The Mandarin Goby is a very popular and peaceful fish in the saltwater world because of its highly visual and cool colors.
Despite its popularity there is some confusion and misinformation about how to care for them. Read this guide and learn more about this species!
The Mandarin Goby fish, known scientifically as Synchiropus splendidus, is native to the warm Pacific waters between Japan and Australia. Sometimes called mandarinfish or dragonets, they belong to the Callionymidae family. These fish populate sandy lagoons and coral reefs, enjoying warm shallow water and abundant food supplies.
Despite their vivid coloration, the fish is difficult to spot in the wild because it’s a small bottom dweller, adapted to hiding among the rocks and coral. Many saltwater aquarists love the Mandarin Goby due to its coloration and longevity.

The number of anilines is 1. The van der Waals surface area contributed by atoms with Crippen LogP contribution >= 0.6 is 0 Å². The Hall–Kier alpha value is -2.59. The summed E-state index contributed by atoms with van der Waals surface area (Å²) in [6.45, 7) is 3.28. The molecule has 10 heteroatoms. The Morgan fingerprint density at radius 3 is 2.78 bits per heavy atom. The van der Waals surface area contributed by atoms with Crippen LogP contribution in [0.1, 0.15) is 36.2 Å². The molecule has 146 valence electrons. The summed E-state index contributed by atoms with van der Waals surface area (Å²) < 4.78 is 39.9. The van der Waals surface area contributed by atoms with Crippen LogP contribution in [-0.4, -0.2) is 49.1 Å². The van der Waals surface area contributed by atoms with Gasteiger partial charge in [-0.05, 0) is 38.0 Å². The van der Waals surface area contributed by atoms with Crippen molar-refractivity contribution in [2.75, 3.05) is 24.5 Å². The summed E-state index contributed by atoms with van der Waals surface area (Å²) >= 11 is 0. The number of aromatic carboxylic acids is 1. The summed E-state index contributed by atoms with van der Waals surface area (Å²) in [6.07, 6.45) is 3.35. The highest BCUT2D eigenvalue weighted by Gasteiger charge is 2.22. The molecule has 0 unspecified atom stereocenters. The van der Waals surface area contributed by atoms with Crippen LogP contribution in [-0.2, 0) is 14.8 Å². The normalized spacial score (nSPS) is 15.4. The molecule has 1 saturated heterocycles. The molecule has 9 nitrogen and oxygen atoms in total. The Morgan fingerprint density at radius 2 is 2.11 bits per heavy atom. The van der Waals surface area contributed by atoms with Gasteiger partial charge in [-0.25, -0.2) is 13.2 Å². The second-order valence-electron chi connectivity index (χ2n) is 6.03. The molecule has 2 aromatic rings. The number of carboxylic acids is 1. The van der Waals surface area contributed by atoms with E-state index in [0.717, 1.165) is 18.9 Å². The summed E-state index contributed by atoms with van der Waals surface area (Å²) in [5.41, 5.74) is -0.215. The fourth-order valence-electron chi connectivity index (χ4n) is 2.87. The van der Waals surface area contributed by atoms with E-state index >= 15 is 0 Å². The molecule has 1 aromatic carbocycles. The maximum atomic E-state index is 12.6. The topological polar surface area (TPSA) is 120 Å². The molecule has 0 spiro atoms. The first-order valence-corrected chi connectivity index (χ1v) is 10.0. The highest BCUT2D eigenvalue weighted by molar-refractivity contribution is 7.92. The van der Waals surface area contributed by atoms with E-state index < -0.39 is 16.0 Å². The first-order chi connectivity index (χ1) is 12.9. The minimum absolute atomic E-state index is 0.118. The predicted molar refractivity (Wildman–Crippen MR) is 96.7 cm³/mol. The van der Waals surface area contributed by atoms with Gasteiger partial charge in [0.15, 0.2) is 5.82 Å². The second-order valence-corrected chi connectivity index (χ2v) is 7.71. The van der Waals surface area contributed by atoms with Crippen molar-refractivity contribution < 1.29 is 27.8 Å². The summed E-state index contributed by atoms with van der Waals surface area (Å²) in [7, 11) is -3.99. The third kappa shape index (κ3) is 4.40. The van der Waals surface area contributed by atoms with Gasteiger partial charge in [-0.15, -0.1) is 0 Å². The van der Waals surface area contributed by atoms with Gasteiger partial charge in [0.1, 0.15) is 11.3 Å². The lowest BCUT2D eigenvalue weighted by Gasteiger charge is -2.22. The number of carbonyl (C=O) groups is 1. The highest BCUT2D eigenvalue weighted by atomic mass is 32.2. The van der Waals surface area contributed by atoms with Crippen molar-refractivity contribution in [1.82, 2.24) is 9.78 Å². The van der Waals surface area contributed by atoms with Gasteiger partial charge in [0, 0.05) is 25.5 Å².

Gobies are an active yet slow-moving species, devoting their time to scouring their habitat for food. They have two large pelvic fins they use to “crawl” along the seafloor while searching for food. Interestingly, gobies are one of only two vertebrate species with blue coloring. They are best suited for experienced aquarists with well-established tanks due to the fish’s dietary needs and space requirements.
When selecting your Mandarin Goby, ask the retailer if the fish was wild-caught or raised in a tank. Feeding wild gobies is challenging for even the most skilled owners because the fish sometimes rejects frozen or bottled food. Tank-raised fish will have a smoother adjustment to your home tank because they are already conditioned to the simulated diet you will provide.
The Mandarin Goby’s popularity is largely due to its distinctive markings and coloring. The saltwater fish features striking color patterns, gaining its name from the resemblance to the dazzling robes of Chinese Imperial Mandarin.
These fish are scaleless, adding to the smoothness of their appearance. Gobies’ bodies are blue due to their light-reflecting cyanophore cells. Typically, the fish have either a green, red, or psychedelic pattern to their dorsal and pectoral fins.